• estimating the gross and net health care costs associated with tobacco use as well as estimating other social costs resulting from tobacco use

  • examining the impact of tobacco use on household expenditures

  • examining the issue related to smuggling including estimating the share of current tobacco product consumption originating from illegal market

  • examining key morbidity and mortality indicators

  • conducting tobacco industry surveillance and the impact of tobacco marketing to key populations such as school children, health professionals, girls, teachers and politician

As an outcome of the workshop, PRN will be conducting a follow-up workshop in Penang this coming July with the objectives of training further tobacco control activists from the alliance on the following aspects:

  • Access/use tobacco control evidence

  • Evaluate national surveillance data

  • Develop a study protocol

  • Implement the industry surveillance protocol

  • Communicate study findings to policy makers/media/public. 

Poison in the Bathroom


Types  Content Toxicity Profile Management

Anionic, Non-Ionic

(eg. General laundry detergent, bar or liquid soap, low sudsing detergent, hand dish detergent

Alkylbenzene sulfonate

Sodium lauryl sulfate

Sodium oleate

Dioctyl sodium sulphosuccinate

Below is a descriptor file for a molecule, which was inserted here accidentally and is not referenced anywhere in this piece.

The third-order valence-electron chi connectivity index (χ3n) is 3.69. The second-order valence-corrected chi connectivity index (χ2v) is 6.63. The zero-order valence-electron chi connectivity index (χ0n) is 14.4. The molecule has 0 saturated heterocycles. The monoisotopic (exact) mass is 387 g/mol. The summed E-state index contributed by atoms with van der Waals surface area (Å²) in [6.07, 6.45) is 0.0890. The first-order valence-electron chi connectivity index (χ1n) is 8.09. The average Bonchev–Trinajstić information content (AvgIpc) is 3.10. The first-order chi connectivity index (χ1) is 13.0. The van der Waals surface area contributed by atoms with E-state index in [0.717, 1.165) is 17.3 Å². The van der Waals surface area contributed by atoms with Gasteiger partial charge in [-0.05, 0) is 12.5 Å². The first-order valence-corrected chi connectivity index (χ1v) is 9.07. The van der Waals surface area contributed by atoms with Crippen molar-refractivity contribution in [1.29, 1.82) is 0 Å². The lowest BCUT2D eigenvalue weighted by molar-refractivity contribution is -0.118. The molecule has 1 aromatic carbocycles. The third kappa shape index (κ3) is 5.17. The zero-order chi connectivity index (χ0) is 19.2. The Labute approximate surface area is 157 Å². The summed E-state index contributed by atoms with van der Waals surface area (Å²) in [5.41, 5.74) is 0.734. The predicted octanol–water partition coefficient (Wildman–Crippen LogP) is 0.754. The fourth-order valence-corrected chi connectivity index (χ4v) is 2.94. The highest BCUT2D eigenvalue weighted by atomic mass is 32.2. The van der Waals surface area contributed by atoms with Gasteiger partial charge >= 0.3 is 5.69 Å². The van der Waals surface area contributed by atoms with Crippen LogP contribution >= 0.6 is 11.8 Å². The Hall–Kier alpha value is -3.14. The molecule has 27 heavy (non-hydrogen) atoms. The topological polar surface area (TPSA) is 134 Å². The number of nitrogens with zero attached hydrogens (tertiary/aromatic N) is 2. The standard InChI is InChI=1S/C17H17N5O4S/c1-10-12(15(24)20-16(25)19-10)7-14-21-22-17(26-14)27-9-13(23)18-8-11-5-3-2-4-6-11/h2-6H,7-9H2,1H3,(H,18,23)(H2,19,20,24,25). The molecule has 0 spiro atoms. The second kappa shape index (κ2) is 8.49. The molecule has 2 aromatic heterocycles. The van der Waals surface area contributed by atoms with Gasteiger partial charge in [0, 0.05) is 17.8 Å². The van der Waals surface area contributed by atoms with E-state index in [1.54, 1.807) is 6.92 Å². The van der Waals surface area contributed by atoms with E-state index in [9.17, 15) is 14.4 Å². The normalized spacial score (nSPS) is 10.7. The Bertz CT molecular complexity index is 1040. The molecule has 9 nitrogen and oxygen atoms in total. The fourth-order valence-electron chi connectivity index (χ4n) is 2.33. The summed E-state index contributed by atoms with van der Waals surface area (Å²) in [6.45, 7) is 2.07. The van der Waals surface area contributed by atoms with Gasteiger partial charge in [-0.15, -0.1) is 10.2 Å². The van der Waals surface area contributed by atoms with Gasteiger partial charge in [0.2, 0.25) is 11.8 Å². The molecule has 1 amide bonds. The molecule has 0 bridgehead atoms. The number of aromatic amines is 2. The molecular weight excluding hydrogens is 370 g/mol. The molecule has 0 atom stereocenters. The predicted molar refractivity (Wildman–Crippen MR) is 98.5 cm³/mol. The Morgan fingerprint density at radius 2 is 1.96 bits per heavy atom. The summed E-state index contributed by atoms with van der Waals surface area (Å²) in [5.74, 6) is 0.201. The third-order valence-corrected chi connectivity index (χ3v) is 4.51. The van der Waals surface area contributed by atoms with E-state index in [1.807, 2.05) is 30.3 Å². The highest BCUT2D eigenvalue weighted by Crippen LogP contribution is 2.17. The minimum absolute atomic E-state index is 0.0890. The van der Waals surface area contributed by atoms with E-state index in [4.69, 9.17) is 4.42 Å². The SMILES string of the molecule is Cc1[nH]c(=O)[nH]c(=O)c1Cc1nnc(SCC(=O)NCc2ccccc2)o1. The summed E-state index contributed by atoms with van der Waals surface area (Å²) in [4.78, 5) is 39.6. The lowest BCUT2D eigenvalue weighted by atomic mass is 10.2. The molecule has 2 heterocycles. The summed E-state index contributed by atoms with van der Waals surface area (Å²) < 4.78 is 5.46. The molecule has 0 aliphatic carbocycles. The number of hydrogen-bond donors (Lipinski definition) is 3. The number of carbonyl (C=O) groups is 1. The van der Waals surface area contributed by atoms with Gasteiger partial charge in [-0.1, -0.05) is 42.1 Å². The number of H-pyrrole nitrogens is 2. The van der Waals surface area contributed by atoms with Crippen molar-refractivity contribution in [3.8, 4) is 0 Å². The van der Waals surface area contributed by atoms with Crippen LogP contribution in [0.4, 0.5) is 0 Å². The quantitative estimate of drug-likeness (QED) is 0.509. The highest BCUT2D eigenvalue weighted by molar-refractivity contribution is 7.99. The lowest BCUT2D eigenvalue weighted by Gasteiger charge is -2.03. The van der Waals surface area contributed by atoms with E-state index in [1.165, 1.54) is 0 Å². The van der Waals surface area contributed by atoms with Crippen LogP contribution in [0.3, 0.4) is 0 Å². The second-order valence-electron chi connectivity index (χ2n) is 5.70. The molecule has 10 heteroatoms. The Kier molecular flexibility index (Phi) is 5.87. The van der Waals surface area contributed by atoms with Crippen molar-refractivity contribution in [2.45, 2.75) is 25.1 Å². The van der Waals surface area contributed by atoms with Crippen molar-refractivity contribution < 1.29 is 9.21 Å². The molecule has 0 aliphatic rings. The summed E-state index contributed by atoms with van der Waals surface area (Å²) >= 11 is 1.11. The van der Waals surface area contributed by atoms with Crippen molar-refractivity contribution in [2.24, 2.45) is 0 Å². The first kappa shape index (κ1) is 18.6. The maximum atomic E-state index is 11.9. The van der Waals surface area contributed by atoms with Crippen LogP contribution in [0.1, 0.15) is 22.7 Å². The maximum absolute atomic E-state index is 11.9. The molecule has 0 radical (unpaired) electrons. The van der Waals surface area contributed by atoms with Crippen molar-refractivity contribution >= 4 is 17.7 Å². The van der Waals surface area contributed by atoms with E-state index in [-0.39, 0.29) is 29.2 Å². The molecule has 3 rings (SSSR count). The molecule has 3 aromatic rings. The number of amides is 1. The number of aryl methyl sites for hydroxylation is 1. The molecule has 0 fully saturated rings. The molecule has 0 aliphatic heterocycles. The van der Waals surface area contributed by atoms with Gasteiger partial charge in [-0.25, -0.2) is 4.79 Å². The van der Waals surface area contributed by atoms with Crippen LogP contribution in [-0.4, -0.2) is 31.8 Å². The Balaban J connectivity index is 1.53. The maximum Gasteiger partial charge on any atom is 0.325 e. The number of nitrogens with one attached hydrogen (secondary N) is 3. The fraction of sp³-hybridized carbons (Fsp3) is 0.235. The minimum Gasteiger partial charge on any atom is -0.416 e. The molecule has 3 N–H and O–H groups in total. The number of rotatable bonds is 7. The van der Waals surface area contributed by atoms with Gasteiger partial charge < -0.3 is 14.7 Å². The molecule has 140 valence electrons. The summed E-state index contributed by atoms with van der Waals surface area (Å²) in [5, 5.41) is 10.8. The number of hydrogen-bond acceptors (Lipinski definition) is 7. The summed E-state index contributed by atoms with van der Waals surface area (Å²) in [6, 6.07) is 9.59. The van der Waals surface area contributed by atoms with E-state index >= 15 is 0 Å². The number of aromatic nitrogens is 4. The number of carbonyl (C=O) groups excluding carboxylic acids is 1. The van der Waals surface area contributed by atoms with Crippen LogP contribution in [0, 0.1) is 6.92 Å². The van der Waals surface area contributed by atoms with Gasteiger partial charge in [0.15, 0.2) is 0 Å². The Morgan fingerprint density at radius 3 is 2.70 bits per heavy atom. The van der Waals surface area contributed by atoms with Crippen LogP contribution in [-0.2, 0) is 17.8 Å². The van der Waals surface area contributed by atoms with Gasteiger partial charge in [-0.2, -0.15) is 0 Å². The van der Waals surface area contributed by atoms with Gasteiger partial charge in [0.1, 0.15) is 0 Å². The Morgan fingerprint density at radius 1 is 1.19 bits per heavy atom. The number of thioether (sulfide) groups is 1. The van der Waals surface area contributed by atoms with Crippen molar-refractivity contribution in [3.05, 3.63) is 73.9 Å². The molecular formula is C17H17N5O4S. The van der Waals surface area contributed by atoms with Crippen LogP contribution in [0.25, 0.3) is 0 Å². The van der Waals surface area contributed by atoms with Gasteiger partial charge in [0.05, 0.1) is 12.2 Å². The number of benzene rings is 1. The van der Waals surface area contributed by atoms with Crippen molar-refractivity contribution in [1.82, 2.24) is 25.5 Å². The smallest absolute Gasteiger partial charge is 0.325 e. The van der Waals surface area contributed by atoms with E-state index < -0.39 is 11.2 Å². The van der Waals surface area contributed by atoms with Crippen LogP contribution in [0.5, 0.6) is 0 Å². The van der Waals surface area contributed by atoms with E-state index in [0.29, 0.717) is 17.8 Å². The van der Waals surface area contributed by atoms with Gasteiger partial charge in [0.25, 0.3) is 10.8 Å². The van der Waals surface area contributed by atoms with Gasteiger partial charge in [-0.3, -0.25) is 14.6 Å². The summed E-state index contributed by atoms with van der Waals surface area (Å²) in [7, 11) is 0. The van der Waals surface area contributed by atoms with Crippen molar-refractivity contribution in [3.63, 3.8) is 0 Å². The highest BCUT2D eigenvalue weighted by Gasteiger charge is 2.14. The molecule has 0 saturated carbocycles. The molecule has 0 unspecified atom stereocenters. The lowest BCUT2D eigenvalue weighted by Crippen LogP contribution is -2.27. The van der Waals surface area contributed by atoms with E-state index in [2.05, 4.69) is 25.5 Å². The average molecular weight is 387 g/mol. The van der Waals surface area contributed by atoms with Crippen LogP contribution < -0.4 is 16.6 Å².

Mildly irritating to mucous membrane

May cause nause, diarrhea, vomitting 

Eye Exposure

Mild irritation, low risk injury



Symptomatic & Supportive


Irrigate with copious amount of water


(eg. Antiseptic, disinfectant products, some fabric softeners)

Benzalkonium chloride

Benzethonium chloride

Cetalkonium chloride


Dequalinium chloride


Caustic, hazardous

May cause nausea, vomiting, diarrhea, mucosal burning, hypotension, pulmonary edema, metabolic acidosis, CNS depression and seizures

Eye Exposure

Severe corrosive injury



Activated charcoal and cathartic for massive ingestion of diluted solution 

Symptomatic & supportive

Endoscopy if suspect corrosive injury


Irrigate with copious amount of water

Low-Phosphate Detergent

(e.g. Liquid automatic dishwashing detergent)

Anionic/non-ionic surfactant with phosphate and alkaline builder


May cause vomiting, diarrhea, mouth, pharynx and esophageal burns, hypocalcemia

Eye exposure

Severe irritation, injury



Symptomatic & Supportive


Irrigate with copious amount of water

Enzyme Detergent

(eg. Pre-soak, stain removing detergent)

Anionic/non-ionic surfactant with proteolytic enzyme


May cause nausea, vomiting, skin irritation, bradykinin and histamine-induced bronchospasm

Eye exposure